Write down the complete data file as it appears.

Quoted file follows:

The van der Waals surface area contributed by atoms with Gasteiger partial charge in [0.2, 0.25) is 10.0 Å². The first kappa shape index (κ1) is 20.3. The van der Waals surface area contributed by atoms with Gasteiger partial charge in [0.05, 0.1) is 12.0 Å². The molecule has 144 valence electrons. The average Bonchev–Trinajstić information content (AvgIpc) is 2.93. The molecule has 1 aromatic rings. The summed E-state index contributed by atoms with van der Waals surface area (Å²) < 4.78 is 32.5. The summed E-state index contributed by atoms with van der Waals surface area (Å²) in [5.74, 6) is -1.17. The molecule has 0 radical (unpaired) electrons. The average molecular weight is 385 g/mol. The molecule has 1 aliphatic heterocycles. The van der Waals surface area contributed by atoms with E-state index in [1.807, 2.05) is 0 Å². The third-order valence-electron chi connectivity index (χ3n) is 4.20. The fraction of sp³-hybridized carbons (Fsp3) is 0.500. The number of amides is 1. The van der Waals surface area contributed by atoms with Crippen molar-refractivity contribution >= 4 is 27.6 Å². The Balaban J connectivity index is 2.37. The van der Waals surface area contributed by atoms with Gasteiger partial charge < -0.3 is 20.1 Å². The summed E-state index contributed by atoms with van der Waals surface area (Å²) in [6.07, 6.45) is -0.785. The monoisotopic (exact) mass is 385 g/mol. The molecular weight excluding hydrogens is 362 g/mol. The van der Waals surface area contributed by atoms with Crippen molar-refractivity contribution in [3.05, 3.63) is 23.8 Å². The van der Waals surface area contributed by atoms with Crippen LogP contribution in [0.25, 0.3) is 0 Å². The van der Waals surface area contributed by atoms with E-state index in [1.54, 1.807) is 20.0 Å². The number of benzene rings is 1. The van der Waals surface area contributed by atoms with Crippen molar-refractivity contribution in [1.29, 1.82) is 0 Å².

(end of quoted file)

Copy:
The van der Waals surface area contributed by atoms with Gasteiger partial charge in [0.2, 0.25) is 10.0 Å². The first kappa shape index (κ1) is 20.3. The van der Waals surface area contributed by atoms with Gasteiger partial charge in [0.05, 0.1) is 12.0 Å². The molecule has 144 valence electrons. The average Bonchev–Trinajstić information content (AvgIpc) is 2.93. The molecule has 1 aromatic rings. The summed E-state index contributed by atoms with van der Waals surface area (Å²) < 4.78 is 32.5. The summed E-state index contributed by atoms with van der Waals surface area (Å²) in [5.74, 6) is -1.17. The molecule has 0 radical (unpaired) electrons. The average molecular weight is 385 g/mol. The molecule has 1 aliphatic heterocycles. The van der Waals surface area contributed by atoms with E-state index in [1.807, 2.05) is 0 Å². The third-order valence-electron chi connectivity index (χ3n) is 4.20. The fraction of sp³-hybridized carbons (Fsp3) is 0.500. The number of amides is 1. The van der Waals surface area contributed by atoms with Crippen molar-refractivity contribution >= 4 is 27.6 Å². The Balaban J connectivity index is 2.37. The van der Waals surface area contributed by atoms with Gasteiger partial charge < -0.3 is 20.1 Å². The summed E-state index contributed by atoms with van der Waals surface area (Å²) in [6.07, 6.45) is -0.785. The monoisotopic (exact) mass is 385 g/mol. The molecular weight excluding hydrogens is 362 g/mol. The van der Waals surface area contributed by atoms with Crippen molar-refractivity contribution in [3.05, 3.63) is 23.8 Å². The van der Waals surface area contributed by atoms with Crippen LogP contribution in [0.25, 0.3) is 0 Å². The van der Waals surface area contributed by atoms with E-state index in [1.54, 1.807) is 20.0 Å². The number of benzene rings is 1. The van der Waals surface area contributed by atoms with Crippen molar-refractivity contribution in [1.29, 1.82) is 0 Å².